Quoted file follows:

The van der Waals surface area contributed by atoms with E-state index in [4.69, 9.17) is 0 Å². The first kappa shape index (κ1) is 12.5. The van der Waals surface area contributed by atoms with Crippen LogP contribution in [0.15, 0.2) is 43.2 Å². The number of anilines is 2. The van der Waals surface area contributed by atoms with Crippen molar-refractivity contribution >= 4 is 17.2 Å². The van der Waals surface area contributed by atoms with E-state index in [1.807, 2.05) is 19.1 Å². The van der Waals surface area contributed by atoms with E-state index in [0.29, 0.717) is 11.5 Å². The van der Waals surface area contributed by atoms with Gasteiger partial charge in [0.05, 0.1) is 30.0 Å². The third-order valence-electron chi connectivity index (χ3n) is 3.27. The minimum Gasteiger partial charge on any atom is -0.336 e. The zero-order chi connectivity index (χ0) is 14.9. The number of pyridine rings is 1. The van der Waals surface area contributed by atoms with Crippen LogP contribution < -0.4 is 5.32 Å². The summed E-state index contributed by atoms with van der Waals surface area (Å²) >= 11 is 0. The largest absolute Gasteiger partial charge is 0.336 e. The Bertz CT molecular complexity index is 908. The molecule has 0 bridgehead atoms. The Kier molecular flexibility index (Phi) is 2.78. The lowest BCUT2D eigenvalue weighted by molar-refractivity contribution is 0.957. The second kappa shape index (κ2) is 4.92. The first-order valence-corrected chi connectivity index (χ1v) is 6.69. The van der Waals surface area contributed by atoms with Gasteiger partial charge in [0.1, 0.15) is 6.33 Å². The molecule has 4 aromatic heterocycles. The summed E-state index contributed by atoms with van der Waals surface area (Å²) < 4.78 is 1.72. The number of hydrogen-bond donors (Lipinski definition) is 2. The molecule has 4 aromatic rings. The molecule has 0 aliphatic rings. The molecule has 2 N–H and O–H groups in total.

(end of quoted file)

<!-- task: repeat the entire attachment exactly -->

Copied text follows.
The van der Waals surface area contributed by atoms with E-state index in [4.69, 9.17) is 0 Å². The first kappa shape index (κ1) is 12.5. The van der Waals surface area contributed by atoms with Crippen LogP contribution in [0.15, 0.2) is 43.2 Å². The number of anilines is 2. The van der Waals surface area contributed by atoms with Crippen molar-refractivity contribution >= 4 is 17.2 Å². The van der Waals surface area contributed by atoms with E-state index in [1.807, 2.05) is 19.1 Å². The van der Waals surface area contributed by atoms with E-state index in [0.29, 0.717) is 11.5 Å². The van der Waals surface area contributed by atoms with Gasteiger partial charge in [0.05, 0.1) is 30.0 Å². The third-order valence-electron chi connectivity index (χ3n) is 3.27. The minimum Gasteiger partial charge on any atom is -0.336 e. The zero-order chi connectivity index (χ0) is 14.9. The number of pyridine rings is 1. The van der Waals surface area contributed by atoms with Crippen LogP contribution < -0.4 is 5.32 Å². The summed E-state index contributed by atoms with van der Waals surface area (Å²) >= 11 is 0. The largest absolute Gasteiger partial charge is 0.336 e. The Bertz CT molecular complexity index is 908. The molecule has 0 bridgehead atoms. The Kier molecular flexibility index (Phi) is 2.78. The lowest BCUT2D eigenvalue weighted by molar-refractivity contribution is 0.957. The second kappa shape index (κ2) is 4.92. The first-order valence-corrected chi connectivity index (χ1v) is 6.69. The van der Waals surface area contributed by atoms with Gasteiger partial charge in [0.1, 0.15) is 6.33 Å². The molecule has 4 aromatic heterocycles. The summed E-state index contributed by atoms with van der Waals surface area (Å²) < 4.78 is 1.72. The number of hydrogen-bond donors (Lipinski definition) is 2. The molecule has 4 aromatic rings. The molecule has 0 aliphatic rings. The molecule has 2 N–H and O–H groups in total.